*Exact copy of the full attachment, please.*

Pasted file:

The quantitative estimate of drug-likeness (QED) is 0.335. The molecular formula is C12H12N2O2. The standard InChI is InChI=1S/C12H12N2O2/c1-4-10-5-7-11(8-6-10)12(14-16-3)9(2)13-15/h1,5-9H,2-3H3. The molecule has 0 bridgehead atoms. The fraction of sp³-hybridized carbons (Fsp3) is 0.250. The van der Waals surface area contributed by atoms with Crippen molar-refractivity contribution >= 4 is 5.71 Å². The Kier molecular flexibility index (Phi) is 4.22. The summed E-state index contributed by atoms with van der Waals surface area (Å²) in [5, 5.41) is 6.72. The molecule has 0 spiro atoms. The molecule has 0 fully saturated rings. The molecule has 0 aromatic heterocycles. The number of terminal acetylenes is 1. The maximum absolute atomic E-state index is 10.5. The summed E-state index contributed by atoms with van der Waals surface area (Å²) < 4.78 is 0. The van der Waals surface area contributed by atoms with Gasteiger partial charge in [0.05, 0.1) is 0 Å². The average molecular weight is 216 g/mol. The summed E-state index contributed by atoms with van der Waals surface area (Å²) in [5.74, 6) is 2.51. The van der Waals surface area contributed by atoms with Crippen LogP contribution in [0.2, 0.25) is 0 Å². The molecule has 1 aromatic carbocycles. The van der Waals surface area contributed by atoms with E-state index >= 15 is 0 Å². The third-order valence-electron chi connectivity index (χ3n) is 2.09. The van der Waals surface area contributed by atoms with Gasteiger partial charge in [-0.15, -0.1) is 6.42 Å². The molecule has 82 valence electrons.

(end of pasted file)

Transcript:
The quantitative estimate of drug-likeness (QED) is 0.335. The molecular formula is C12H12N2O2. The standard InChI is InChI=1S/C12H12N2O2/c1-4-10-5-7-11(8-6-10)12(14-16-3)9(2)13-15/h1,5-9H,2-3H3. The molecule has 0 bridgehead atoms. The fraction of sp³-hybridized carbons (Fsp3) is 0.250. The van der Waals surface area contributed by atoms with Crippen molar-refractivity contribution >= 4 is 5.71 Å². The Kier molecular flexibility index (Phi) is 4.22. The summed E-state index contributed by atoms with van der Waals surface area (Å²) in [5, 5.41) is 6.72. The molecule has 0 spiro atoms. The molecule has 0 fully saturated rings. The molecule has 0 aromatic heterocycles. The number of terminal acetylenes is 1. The maximum absolute atomic E-state index is 10.5. The summed E-state index contributed by atoms with van der Waals surface area (Å²) < 4.78 is 0. The van der Waals surface area contributed by atoms with Gasteiger partial charge in [0.05, 0.1) is 0 Å². The average molecular weight is 216 g/mol. The summed E-state index contributed by atoms with van der Waals surface area (Å²) in [5.74, 6) is 2.51. The van der Waals surface area contributed by atoms with Crippen LogP contribution in [0.2, 0.25) is 0 Å². The molecule has 1 aromatic carbocycles. The van der Waals surface area contributed by atoms with E-state index >= 15 is 0 Å². The third-order valence-electron chi connectivity index (χ3n) is 2.09. The van der Waals surface area contributed by atoms with Gasteiger partial charge in [-0.15, -0.1) is 6.42 Å². The molecule has 82 valence electrons.